Suicide Prevention Awareness

Suicide is not an easy topic to talk about, but it’s an important one given the statistics and impact suicide has on families and communities. National Suicide Prevention Week is from September 10-16, 2023, and it’s a reminder to be aware and educate yourself on risk factors, warning signs, and resources to help. Suicide is the eleventh leading cause of death in the United States with 48,183 individuals dying by suicide in 2021 according to the American Foundation for Suicide Prevention. The following chart highlights suicide risk factors and warning signs from the American Foundation for Suicide Prevention.


Risk factors are things that increase the chance that someone may try to take their own life, but these don’t guarantee that the individual is considering or will consider suicide.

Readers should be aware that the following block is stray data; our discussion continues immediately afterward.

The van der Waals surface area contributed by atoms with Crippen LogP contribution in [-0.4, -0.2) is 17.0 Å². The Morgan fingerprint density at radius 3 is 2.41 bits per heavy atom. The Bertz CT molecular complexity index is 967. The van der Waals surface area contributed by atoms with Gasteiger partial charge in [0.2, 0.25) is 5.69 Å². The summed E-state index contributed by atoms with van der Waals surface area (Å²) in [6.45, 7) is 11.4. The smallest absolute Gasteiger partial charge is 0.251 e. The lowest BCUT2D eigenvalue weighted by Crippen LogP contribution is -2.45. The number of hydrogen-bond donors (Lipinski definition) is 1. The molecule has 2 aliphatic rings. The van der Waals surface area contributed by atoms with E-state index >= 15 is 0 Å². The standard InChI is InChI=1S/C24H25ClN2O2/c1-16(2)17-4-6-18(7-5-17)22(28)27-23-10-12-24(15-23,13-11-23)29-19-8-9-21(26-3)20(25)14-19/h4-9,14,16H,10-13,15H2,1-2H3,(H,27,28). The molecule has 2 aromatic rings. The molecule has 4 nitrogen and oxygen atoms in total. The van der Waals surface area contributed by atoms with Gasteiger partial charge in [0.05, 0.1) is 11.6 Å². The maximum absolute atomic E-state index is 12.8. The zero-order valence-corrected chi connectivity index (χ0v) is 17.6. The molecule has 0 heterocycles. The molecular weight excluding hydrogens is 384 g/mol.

Health Conditions




Warning signs are indicators that an individual may be considering suicide. These can be especially concerning if related to a painful event, loss, or change.

If an individual talks about:


Mood Issues


It’s okay to ask questions if you are concerned about someone’s mental health or suicide risk. Simple, but straightforward questions can help the individual open up and get the help they need. Are you having suicidal thoughts? Have you thought about harming yourself or ending your life? Keep in mind that asking these questions will not lead them to act.

If someone expresses suicidal ideation or a plan for suicide, call your local crisis center or 988 for the National Suicide and Crisis Lifeline. The national lifeline is free, confidential, and available 24/7. For more information about the 988 lifeline, visit Your EAP is also a resource that can help with mental health concerns or the impacts of suicide. Please note that for mental health emergencies or immediate danger, the EAP will direct you to a local crisis center for crisis care.

Source: American Foundation for Suicide Prevention. (n.d.). Risk factors, protective factors, and warning signs. Retrieved from

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